Monday, December 26, 2011

The agent learning loop

The great difficulty with software agents is the issue of how to program them to behave in an intelligent manner. Programming intelligence is difficult, tricky, and error-prone, when it is practical at all. Sometimes we are actually able to come up with simple, clever heuristics that seem to approximate intelligence (e.g., ELIZA), or maybe even heuristics for a very limited and constrained domain that come very close to approximating human-level intelligence (e.g., Deep Blue or Watson), but all too often our attempts at programming intelligence fall woefully short, are merely amusing, or are outright lame or horribly dysfunctional when situated in the real world. We will continue to pursue the vision of intelligent machines through programmed intelligence, but ultimately there is only one true path to true intelligence: the ability to learn.
Computer software that mimics intelligence focuses primarily on programming a library of encoded information and patterns that represent knowledge. That can enable a computer to answer questions or respond to environmental conditions, but only in a pre-programmed sense. The beauty of human-level intelligence is that the human mind has the ability to learn, to teach itself new facts, to recognize new patterns, to actually produce new knowledge.
We can also produce computers that embody quite a fair amount of the processing that occurs in the human mind, but we are still stymied by the vast ability of the mind to learn and produce knowledge and know-how itself.
Part of our lack of progress on the learning front is the simple fact that much of the demand for intelligent machines has been simply to replace humans for relatively mindless and rote activities. In other words, a focus on the economics of predictable production rather than creative and intuitive activities.
I would like to propose the overall sequence for a path forward towards intelligent machines. I call it the agent learning loop:
  1. We (humans) program an agent or collection of agents with some "basic" intelligence (knowledge and pattern recognition abilities.)
  2. We (humans) program those agents with the "basic" ability to "learn."
  3. We (humans) also program those agents with the ability to communicate their knowledge and learnings with other agents, as well as to simply be able to observe the activity of other agents and learn from their successes and failures.
  4. We (humans) program those agents with the ability to create new intelligent agents with comparable abilities of intelligence and abilities to learn. These agents are then able to learn and "know" incrementally more than us, their creators.
  5. These agents then create new agents, incrementally more intelligent than themselves, and the "loop" is repeated at step #1.
The theory is that each iteration of the loop incrementally increases the intelligence of the agents.
One key here is that multiple agents are needed at each step and that delegation, collaboration, and competition are critical factors in learning.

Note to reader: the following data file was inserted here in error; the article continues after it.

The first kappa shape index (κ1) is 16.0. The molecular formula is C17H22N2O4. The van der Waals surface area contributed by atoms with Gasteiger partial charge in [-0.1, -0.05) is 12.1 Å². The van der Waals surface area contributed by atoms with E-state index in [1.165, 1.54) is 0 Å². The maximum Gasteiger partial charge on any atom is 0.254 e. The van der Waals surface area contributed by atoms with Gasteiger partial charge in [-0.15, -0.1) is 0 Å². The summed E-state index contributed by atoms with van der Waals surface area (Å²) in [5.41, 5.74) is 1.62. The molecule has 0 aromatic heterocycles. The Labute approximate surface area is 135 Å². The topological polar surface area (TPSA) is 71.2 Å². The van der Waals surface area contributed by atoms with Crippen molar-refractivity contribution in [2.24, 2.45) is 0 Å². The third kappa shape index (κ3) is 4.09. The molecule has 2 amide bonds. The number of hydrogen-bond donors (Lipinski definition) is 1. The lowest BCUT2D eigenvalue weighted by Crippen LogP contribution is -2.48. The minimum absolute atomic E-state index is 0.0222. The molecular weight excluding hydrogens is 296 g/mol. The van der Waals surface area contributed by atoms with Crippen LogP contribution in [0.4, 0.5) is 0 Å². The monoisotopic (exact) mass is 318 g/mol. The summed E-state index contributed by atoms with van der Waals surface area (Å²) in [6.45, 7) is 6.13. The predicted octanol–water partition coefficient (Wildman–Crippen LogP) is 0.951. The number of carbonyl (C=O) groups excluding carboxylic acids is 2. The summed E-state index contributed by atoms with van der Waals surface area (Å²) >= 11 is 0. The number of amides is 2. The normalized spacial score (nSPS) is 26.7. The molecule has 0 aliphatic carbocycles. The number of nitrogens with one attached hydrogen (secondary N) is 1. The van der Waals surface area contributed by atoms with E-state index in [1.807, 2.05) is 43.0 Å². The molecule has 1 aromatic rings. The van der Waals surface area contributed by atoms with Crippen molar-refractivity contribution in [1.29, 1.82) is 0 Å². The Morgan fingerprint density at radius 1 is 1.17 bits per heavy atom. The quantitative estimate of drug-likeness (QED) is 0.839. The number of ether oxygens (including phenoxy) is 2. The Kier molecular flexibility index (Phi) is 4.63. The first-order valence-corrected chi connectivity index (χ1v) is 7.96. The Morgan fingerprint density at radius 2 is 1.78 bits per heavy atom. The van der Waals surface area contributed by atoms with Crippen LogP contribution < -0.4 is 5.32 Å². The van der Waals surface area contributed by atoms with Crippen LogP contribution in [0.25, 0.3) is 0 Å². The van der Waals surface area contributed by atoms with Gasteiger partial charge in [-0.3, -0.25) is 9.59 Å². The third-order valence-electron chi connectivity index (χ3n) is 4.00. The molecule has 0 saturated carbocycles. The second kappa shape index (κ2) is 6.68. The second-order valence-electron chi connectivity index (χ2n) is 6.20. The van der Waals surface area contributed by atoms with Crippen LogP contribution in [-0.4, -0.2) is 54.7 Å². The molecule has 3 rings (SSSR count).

There is also a significant degree of Darwinian evolution in play here as well. True learning involves the taking of some degree of risk, such as with intuitive leaps, and sometimes even random selection when alternatives seem comparable in value, or even random selection on occasion when the choice might seem purely "rational." With a single agent risk is risky, but with multiple agents alternatives can be exploited in parallel. Agents that learn poorly or incorrectly will be at a disadvantage in the next generation and likely die off, although in some cases short-term "poor" behavior can sometimes flip over in future generations to have unexpected value as the environment itself evolves.
Communications between agents is critical, as is the ability to learn from failures. In fact, agents may "learn" to seek failure as a faster path to "successful" knowledge.

Wednesday, November 16, 2011

My remote control for the world

Many moons ago, years before smart phones, handheld computers, and even the Web, I had this conceptual idea for an imaginary device that I called my "remote control for the world." This was around 1985 or so. It wasn't intended to be a full-blown computer with a fancy GUI, but just a simple device to control just about everything you could imagine remotely. More of a scrolling list of devices and objects and a bunch of specific function buttons. Things like turning your home A/C or sprinklers on and off or checking the temperature in your home. Maybe even starting your car or checking its gas gauge. And your bank balance. Just about any setting or indicator that you have a personal interest in. I never bothered to write it up. I'm not sure why. But recently I was reminded of it (wanting to do something remotely) and I realized that even today its still isn't quite feasible with off-the-shelf technology.
The biggest breakthrough has been the Internet and Web, which provides a lot of the communications infrastructure that is needed. Wi-Fi and Bluetooth as well.
Small, hi-res graphical displays make the UI much more practical, but ultimately that was never really a major obstacle. A simple, hierarchical scrolling list and some tactile push buttons would work reasonably well.
We also have RFID for random objects, bad that is more passive and not interactive, yet.
And some household objects and "devices" are intelligent, but we are still in the "dark ages" for most devices and objects that we encounter in our daily lives. Did I lock my door? Sure, some "intelligent homes" can tell you that and control it remotely, but my vintage 1926 apartment door doesn't seem to have an Internet-ready interface.
Sure, you can now finally start your car remotely, but that is still more of a specialized app than a general feature of all devices and objects.
Thinking about my vision in today's world, I would like to "see" in my refrigerator and "see" in the relevant sections of the supermarket, or any store. Sure, we now have web cameras and other cheap cameras, but they still are not ubiquitous enough to make my vision a reality. And most cameras are still relatively low res and not even HD, lot alone photo-quality high-definition.